The earlier, and original expose’/article by freelance reporter Charles C Johnson failed to mention that Johnson paid a Mississippi pastor, Stevie Fielder, for his information. On it’s face that ‘failure to inform’ might not seem like a big deal, and hopefully it is not, but when you leave such a visible crack inside such an explosive story you open yourself up to attacks. Interview with Charles C Johnson about the investigation HERE
The Breitbart article below cleans up some of the clouded details. After listening to over an hour of recordings, discussions and explanations of research – one thing is certain:
This is more than enough evidence to force another election. Actually this is more than enough information for the FBI to begin arresting Cochran campaign organizers in and around Mississippi. Perhaps even Senator Cochran himself.
[Breitbart] A black Mississippi pastor has emerged to claim Sen. Thad Cochran’s (R-MS) campaign paid “thousands” of Democrats $15 each to vote in the June 24 GOP runoff – and that he was part of the scheme.
Rev. Stevie Fielder, an associate pastor at First Union Missionary Baptist Church in Meridan, Mississippi, says Cochran’s campaign “told me to offer blacks $15 each and to vote for Thad.”
Fielder, who was paid by freelance journalist Charles C. Johnson for the story, provided a new outlet launched by Johnson—GotNews.com—with four text messages from a person purporting to be Cochran campaign staffer Saleem Baird.
The messages cite an official Cochran campaign email address—Saleem@ThadForMs.com—and include detailed discussions of the campaign providing envelopes of money to distribute to people who vote.
“Send me individual names and amounts along with home address to firstname.lastname@example.org and I’ll have money separated in envelopes at the office waiting for you,” one message, sent three days before the runoff, says.
Fielder said he helped distribute the Cochran cash for votes on a promise of eventually getting paid $16,000—and because a key Cochran campaign staffer convinced him that Cochran’s conservative challenger state Sen. Chris McDaniel was racist.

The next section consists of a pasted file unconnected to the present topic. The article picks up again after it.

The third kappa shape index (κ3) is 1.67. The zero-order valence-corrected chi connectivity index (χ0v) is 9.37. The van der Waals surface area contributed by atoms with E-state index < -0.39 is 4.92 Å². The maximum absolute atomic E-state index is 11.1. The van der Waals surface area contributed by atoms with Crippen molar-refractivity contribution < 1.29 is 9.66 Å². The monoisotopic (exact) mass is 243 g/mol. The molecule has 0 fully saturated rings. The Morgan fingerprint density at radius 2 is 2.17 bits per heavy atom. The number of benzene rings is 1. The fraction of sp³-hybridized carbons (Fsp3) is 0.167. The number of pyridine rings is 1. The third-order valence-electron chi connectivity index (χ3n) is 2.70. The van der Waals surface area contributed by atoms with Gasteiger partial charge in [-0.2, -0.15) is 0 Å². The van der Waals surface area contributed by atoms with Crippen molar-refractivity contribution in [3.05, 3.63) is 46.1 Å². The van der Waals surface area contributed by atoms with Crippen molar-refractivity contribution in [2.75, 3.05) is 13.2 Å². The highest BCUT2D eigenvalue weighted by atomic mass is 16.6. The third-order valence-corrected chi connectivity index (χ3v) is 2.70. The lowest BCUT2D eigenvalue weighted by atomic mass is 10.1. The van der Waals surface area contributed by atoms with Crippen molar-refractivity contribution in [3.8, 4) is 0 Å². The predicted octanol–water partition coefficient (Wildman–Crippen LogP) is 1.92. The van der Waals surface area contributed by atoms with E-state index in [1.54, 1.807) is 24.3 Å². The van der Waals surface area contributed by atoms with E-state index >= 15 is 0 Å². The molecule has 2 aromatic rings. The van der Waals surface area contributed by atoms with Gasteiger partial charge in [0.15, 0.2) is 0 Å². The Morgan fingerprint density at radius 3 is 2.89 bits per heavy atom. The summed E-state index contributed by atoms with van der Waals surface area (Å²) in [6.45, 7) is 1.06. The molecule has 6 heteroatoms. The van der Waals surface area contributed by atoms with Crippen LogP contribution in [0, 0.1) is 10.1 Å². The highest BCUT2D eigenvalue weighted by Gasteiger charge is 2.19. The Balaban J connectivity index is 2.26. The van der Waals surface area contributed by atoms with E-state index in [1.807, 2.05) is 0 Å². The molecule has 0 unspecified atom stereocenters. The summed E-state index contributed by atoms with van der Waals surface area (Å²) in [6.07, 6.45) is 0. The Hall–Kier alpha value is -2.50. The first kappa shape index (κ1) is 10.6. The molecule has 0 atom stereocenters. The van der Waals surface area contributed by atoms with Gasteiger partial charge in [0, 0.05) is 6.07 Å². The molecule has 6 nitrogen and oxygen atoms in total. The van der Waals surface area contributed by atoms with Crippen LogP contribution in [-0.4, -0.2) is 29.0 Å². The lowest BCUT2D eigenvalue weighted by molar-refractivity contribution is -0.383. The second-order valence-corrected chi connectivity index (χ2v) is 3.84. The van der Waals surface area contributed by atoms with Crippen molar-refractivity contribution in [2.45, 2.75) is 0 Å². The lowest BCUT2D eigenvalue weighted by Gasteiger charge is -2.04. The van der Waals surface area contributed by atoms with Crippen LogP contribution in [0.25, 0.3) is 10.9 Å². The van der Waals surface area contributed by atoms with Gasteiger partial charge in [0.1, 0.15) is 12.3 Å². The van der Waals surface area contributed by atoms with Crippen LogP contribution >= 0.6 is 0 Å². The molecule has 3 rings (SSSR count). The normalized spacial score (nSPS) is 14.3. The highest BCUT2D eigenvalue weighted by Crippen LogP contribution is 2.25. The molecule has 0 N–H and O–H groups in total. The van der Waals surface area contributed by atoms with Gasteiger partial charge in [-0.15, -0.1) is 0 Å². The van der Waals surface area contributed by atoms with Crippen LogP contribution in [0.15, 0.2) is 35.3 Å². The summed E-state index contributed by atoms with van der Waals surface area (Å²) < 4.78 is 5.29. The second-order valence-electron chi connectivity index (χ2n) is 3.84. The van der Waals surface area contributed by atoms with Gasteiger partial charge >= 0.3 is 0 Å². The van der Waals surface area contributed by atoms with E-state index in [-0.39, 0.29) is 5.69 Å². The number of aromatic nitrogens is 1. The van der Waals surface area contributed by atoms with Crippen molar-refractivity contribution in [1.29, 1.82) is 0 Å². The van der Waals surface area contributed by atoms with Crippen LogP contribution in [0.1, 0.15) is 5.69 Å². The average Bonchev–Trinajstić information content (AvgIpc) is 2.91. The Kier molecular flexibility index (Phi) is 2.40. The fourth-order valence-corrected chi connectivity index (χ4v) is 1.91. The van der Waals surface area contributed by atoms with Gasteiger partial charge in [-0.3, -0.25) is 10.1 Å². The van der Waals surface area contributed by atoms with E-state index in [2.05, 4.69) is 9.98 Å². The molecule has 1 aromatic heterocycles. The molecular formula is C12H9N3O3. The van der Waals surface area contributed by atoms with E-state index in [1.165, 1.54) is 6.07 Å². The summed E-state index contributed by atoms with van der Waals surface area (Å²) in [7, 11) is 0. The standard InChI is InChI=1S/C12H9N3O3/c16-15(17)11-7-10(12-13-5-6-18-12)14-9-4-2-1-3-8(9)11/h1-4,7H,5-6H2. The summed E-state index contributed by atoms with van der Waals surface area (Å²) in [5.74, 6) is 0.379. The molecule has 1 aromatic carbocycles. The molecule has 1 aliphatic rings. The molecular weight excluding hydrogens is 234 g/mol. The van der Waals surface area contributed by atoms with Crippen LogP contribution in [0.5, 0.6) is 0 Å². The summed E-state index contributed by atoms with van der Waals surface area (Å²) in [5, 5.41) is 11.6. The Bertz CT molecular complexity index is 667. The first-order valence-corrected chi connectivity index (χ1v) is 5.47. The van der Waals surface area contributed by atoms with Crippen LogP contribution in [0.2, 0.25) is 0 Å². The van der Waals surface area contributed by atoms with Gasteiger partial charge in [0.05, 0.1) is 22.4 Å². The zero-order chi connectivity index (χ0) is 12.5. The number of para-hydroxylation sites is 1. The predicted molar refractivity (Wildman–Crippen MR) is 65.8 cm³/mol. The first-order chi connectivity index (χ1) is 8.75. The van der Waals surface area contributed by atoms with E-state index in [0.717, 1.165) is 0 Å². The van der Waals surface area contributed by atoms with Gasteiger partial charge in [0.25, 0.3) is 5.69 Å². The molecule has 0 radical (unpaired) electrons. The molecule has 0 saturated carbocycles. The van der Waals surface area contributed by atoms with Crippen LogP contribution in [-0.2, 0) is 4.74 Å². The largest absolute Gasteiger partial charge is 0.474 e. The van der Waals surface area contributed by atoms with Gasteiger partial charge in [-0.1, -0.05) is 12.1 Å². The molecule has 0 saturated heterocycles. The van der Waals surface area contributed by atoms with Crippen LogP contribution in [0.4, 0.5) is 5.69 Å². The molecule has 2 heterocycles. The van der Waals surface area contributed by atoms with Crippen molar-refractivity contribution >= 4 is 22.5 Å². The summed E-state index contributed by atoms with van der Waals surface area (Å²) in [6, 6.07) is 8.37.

“They sold me on the fact that he was a racist and that the right thing to do was to keep him out of office,” Fielder said.
But Cochran’s campaign never paid, Fielder said. (read more)
By his own admission (audio above) Reverend Fielder was paid to act as a middle man by a Cochran campaign aide named Saleem Baird. According to Rev Fielder Mr. Baird was one of the few black campaign workers and staffers inside the Cochran campaign. When Mr. Fielder met with Baird he noted him as wearing a Cochran campaign T-Shirt.
Additionally, according to whistleblower Fielder, the premise behind Baird contacting Fielder and other civic leaders was a specifically coordinated strategy to target Mississippi black voters to vote for Cochran. The Cochran campaign would pay each of the middlemen if the election was successful.
Reverend Fielder states he was promised $16,000 for his efforts in getting out “thousands” of votes – and he distributed hundreds of envelopes each containing $15 to each of the voters he brought to the polling station. The envelopes were pre-filled with cash at the Cochran campaign headquarters where he picked them up.
[…] …”Saleem Baird, a staffer with the Cochran campaign and current legislative aide to U.S. Senator Roger Wicker, and Cochran campaign manager, Kirk Sims, were involved in a $15-per-vote cash bribery scheme to target members of the black community.
“They said they needed black votes,” said the Reverend Fielder on the phone. He says Baird told him to “give the fifteen dollars in each envelope to people as they go in and vote. You know, not right outside of the polling place but he would actually recruit people with the $15 dollars and they would go in and vote.”
Fielder said he received thousands of dollars in envelopes from Baird and distributed them accordingly. Fielder also says he went to the campaign office on another occasion to pick up $300 in cash and was among a room full of people who were doing the same thing he was.
Fielder said that Saleem Baird was doing the same thing with people all over the state. Fielder believes that the racism charge against McDaniel and the promise of $15 a vote motivated ‘thousands’ of black Democrats like him to vote for Cochran in the runoff. When asked if Fielder would have been more suspicious of Baird’s promises had he been white, Fielder replied, “Yes, definitely.” (link)
Saleem Baird is no stranger to controversy as this 2011 Politico article outlines.